The number of global fallen angels soared to the highest level since 2015, with the list of potential fallen angels exceeding the global financial crisis count, S&P Global Ratings said.
Global fallen angels spiked to 23 as of April 13 from two at the end of January due to the coronavirus pandemic and low oil prices, S&P Global Ratings said. Fallen angels are companies whose credit rating has been cut to below investment grade.
The midstream and refining sector led with seven issuers downgraded to speculative grade, followed by the oil and gas sector with four and retail and restaurants with three.
"While investment-grade issuers typically are able to withstand considerably more macro and event-driven stress than their speculative-grade counterparts, the COVID-19 pandemic and oil price shocks have resulted in a marked increase in fallen angels," according to S&P Global Ratings.
Delta Air Lines Inc., Ford Motor Co., Occidental Petroleum Corp., Marks & Spencer Group PLC and Esselunga SpA, among others, saw their ratings lowered to speculative grade earlier this year.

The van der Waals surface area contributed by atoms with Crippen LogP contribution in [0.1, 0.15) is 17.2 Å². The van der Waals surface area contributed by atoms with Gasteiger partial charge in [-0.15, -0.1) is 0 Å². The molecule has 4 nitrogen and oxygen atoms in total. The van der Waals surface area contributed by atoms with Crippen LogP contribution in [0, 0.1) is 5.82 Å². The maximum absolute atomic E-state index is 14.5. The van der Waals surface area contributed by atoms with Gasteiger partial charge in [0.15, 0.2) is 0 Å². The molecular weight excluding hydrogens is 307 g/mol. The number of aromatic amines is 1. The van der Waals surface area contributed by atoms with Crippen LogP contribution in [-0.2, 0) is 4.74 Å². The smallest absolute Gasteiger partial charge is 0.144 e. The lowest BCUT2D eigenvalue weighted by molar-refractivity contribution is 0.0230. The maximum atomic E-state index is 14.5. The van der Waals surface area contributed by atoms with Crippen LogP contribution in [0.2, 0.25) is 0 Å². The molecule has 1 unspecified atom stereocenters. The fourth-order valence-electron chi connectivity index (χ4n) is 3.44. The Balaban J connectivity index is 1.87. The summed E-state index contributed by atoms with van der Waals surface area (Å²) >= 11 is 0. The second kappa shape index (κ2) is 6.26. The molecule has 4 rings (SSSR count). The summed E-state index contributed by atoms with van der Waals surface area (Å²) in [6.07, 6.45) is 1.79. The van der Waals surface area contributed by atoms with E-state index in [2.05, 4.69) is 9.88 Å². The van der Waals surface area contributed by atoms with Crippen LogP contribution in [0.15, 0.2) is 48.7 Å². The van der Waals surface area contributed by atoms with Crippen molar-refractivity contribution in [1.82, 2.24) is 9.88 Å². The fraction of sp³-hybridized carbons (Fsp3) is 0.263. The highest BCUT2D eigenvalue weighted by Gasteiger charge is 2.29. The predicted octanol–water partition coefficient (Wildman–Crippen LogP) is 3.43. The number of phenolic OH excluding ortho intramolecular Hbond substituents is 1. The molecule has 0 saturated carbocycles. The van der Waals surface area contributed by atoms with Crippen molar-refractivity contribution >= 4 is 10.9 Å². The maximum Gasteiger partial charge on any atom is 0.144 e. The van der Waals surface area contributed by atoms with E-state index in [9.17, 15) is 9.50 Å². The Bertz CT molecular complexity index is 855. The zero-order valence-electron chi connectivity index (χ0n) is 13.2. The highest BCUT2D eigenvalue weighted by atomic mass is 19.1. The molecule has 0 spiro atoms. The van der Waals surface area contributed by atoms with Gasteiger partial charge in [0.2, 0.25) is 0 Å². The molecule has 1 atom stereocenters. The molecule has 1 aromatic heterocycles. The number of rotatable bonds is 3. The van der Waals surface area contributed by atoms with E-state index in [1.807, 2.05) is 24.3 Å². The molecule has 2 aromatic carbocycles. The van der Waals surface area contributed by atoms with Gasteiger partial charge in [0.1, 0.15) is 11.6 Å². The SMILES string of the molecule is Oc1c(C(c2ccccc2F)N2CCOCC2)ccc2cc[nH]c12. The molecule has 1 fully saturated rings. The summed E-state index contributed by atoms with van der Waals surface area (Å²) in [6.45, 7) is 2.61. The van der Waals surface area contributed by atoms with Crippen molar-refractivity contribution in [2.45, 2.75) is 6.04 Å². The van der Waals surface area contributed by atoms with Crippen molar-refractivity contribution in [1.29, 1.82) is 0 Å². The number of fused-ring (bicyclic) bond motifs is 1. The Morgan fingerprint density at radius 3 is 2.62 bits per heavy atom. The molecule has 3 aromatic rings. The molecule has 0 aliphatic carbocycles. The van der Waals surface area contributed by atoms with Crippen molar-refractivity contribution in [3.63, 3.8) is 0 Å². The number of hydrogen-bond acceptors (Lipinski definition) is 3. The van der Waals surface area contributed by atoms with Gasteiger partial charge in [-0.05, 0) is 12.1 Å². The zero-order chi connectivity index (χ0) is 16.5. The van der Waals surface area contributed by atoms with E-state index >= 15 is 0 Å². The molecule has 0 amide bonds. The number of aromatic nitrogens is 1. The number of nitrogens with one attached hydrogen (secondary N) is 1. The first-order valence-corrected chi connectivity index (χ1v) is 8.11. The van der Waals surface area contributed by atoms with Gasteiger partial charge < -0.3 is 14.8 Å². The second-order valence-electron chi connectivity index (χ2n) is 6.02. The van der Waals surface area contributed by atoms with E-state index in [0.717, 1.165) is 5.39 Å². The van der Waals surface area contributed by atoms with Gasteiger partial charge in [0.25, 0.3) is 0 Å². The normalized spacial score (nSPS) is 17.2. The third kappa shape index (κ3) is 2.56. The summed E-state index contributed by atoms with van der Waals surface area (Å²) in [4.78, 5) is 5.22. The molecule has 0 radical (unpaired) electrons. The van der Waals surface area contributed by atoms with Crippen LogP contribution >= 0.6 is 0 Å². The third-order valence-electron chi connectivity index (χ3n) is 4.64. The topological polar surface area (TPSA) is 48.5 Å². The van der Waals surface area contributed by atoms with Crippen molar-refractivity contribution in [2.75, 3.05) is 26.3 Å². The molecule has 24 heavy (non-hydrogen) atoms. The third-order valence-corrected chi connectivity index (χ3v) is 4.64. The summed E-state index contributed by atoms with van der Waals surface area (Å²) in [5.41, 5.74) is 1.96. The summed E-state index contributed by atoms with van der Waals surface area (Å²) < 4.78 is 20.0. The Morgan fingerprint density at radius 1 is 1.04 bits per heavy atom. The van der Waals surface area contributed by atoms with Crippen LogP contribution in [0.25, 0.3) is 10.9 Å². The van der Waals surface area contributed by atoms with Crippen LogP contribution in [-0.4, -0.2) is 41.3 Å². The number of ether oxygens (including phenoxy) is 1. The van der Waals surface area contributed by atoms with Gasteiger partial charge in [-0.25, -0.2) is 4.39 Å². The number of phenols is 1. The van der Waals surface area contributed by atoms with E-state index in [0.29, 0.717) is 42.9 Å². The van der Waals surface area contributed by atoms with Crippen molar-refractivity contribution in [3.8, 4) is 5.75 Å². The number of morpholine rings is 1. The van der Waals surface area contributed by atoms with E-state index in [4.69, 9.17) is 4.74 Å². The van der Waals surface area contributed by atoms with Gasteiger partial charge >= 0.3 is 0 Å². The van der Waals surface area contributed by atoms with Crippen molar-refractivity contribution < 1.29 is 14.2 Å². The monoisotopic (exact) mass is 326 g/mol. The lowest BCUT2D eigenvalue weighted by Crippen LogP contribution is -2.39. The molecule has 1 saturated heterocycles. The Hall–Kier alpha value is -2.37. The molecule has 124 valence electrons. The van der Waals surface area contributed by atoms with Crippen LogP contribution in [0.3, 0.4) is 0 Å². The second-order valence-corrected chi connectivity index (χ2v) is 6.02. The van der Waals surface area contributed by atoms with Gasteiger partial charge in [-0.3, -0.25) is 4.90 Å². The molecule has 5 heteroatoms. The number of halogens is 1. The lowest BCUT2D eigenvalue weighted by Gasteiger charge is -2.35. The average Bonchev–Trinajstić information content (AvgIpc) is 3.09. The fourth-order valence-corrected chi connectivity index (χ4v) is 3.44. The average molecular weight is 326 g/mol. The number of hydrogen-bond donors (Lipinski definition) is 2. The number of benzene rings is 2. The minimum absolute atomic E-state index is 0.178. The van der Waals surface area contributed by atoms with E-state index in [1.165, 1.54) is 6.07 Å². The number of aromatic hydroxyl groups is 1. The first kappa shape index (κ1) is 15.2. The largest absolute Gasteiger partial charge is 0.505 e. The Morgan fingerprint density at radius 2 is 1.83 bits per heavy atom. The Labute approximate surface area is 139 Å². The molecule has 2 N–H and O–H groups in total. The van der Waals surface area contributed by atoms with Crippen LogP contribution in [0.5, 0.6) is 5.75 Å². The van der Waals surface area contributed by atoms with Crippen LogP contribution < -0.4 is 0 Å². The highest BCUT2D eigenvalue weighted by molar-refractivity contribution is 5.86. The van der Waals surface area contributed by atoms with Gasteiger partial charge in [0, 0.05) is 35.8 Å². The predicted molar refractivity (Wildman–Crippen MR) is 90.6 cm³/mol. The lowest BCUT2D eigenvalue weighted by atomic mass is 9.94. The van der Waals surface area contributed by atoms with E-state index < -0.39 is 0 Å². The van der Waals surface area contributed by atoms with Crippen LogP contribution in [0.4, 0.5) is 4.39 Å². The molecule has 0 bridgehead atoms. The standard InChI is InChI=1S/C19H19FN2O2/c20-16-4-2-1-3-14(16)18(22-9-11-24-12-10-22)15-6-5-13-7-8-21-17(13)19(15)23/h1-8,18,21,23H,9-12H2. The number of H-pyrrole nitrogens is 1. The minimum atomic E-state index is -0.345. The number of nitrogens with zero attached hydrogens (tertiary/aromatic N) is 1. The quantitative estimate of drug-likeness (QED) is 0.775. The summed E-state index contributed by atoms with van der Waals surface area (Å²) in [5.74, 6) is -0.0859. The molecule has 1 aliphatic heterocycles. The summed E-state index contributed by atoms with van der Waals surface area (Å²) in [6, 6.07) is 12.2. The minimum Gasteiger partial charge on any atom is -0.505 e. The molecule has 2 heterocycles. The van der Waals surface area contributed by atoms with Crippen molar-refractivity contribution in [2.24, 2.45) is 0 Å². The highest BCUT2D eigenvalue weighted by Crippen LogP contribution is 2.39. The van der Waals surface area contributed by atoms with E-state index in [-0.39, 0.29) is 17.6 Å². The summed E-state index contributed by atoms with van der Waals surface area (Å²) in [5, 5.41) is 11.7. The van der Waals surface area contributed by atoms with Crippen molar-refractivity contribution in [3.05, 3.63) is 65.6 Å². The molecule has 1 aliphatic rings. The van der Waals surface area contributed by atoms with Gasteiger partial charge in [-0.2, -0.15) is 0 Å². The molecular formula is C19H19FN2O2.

The list of potential fallen angels, companies rated BBB- with negative outlooks or companies with ratings on CreditWatch with negative implications, reached 96, surpassing the count of 82 during the global financial crisis.
Among potential fallen angels, media and entertainment is the most exposed sector to the current challenging conditions, with restrictions on travel and consumer activity causing significant declines in revenue for lodging and leisure companies, the rating agency said.
Ten new potential fallen angels from the oil and gas sector were added. British Airways PLC and Hyatt Hotels Corp. are also on the potential fallen angels list.